Recently a prayer of 2 years was answered. Until the whole thing fell apart. Why? Was I asking for the wrong thing? Was I lead in the wrong direction? No, I think the purpose was served in a different way than I could have ever imagined. I got what I asked for, but for 2 weeks only. Still, I know my Father loves me and was leading and loving me through the whole hearthwrenching ordeal.

  4. I wish my husband would respect me enough to not expose me to my children's constant whining. I can see it now: I will take up residence in the guest room that conveniently only opens from the inside. My husband will act as intermediary between me and the children but will never tell them the messages come from me–you know, out of respect. And when my darling little ones wander around the house crying out "Mommy, I need you. Mommy, where are you?" I will whisper through the door, "Can't you feel my love?" Yes, such a beautiful vision.

  5. Thank you for this beautiful post. It's good to be reminded again and again that He is our father, and to think of Him in that light.

  6. But don't you see that when we relegate our female deity to the background, that women feel less-than? The exemplar is missing, is silent. So from your descriptions, we as women and mothers should also be silently cheering in the background. That is not my experience as a mother, I am deliberately involved with my children's lives. The cognitive dissonance of holding up the ideal family where husband presides but is equal to the wife versus the what-we-know of deities in the eternity is getting more stark. Women want to know to whom to look. Just like the OP sought to know how to better to understand her Heavenly Father (although could you imagine what this post would have looked like if she had substituted "She" for "He"? See below for an example) more and more women are coming to the realization that they want to know their Heavenly Mother better. And turning to the church for guidance, they are coming up empty.

    "But what matters most is understanding that it’s our relationship with Heavenly Mother that will fill us with happiness and peace. Knowing our Mother and understanding that She wants us to be the best we can be is greater than any fairy tale wish."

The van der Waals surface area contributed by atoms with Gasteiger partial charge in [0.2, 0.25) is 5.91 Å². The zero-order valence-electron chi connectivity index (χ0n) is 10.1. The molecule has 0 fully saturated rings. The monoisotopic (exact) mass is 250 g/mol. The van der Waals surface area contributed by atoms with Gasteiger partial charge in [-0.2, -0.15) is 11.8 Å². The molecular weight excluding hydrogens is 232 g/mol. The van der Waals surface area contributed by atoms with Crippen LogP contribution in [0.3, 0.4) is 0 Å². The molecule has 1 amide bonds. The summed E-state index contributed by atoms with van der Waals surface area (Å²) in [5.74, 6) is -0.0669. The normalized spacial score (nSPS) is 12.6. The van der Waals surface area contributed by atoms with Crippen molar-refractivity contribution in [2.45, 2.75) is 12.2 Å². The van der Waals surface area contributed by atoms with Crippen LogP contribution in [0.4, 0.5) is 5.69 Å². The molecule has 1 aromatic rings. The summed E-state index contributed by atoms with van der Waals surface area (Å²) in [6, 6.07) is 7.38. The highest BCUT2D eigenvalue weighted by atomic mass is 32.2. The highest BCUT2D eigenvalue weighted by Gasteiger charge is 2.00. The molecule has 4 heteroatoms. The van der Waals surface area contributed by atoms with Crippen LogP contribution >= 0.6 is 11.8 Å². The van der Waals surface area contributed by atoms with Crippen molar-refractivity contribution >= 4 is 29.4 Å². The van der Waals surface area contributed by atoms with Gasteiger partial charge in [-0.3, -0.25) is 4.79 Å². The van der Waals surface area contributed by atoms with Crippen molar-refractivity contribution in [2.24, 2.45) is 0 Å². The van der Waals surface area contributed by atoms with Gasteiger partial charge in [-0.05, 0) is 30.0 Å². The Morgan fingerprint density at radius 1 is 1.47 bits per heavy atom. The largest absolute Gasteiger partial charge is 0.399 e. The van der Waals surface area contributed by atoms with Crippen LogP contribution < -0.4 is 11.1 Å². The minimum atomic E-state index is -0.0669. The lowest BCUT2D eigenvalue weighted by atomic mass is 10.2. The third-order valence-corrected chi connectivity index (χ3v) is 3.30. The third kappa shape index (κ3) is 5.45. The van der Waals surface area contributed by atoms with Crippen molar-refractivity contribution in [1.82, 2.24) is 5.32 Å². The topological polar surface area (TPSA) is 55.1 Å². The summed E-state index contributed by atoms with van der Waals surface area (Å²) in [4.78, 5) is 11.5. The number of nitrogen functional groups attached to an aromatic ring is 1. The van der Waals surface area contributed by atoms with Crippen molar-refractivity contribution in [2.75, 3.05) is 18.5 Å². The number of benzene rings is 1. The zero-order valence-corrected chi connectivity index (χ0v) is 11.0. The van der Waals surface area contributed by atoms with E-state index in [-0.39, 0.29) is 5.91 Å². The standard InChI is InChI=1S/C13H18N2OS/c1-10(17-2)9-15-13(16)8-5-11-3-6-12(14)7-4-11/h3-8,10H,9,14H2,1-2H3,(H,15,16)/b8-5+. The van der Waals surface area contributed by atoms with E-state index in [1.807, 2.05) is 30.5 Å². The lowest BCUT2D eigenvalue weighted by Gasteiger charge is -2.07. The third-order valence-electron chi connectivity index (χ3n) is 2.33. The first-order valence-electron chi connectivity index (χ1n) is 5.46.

7. I yearn for a relationship with my heavenly mother, and am so so sad that she is invisible in our scripture, rhetoric, and theology. First, her invisibility means that I am deprived of any knowledge of her and what she does, who she is… But even more painful is thinking past the "now" and visualizing my eternal destiny if she is the model: eternal invisibility? Eternal separation from my children (because I'm "too sacred?") Eternal bearing of children, but no administering or communicating to and with them? That sounds so far from my vision of eternal happiness I can only conclude that as a church, a people, we are wrong. Our heavenly mother IS there, she IS powerful, she does want to know us. It's just our own patriarchal society and culture that has butted her out.

  8. It's interesting to me, how some women feel less-than because of the way we view (or don't view) our Heavenly Mother. (By the way, I am a woman, in case Rudi confuses you.) I feel whole and complete, despite the holes in our religion regarding our Heavenly Mother. I feel whole and complete, because of the way we are taught about families and our divine nature, but especially because of the Atonement. The Atonement, and Christ's grace, is given to us to make us whole. I think that if we feel less-than, or not complete or whole, there is perhaps a reason why… we need to figure out what that reason is, bring it to our Heavenly Father, and ask for healing and peace.

  9. I really don't want to get off onto the whole Heavenly Mother tangent. But I would have to say my views are similar to Rudi's. I don't want the things I don't know to get in the way of things I do know: that Heavenly Father knows me and loves me.

    I try to focus on God's love, not His gender.

  10. Rudy and Jennie,

    Thank you for your straight forwardness. I too feel whole, while not knowing everything.

    There are a lot more scriptures that is not open to us at this time, but I doubt they will be opened until we live the laws we have already been given.

    I was a much stricter parent than my husband. If I get on that tangent I could scare myslef silly. I have a very healthy imagination, and wonder about the commonality of the "Mother Nature" image…Oh where I could go with that, and I would be wrong.

    All of us are inadequate if we compare ourselves to our Savior. He was the only one who was perfect. He is the only Savior of us all, male or female. That is not a cultural belief but a fact which my whole being tesitfies of; the reality of Jesus being the Christ, the Lord of Lord's, and our advocate with our father.

    To look for comfor is natural, but to look beyond the mark leaves us feeling that we are missing out, which we would be. Truth can be very simple, so simple that some spurn it.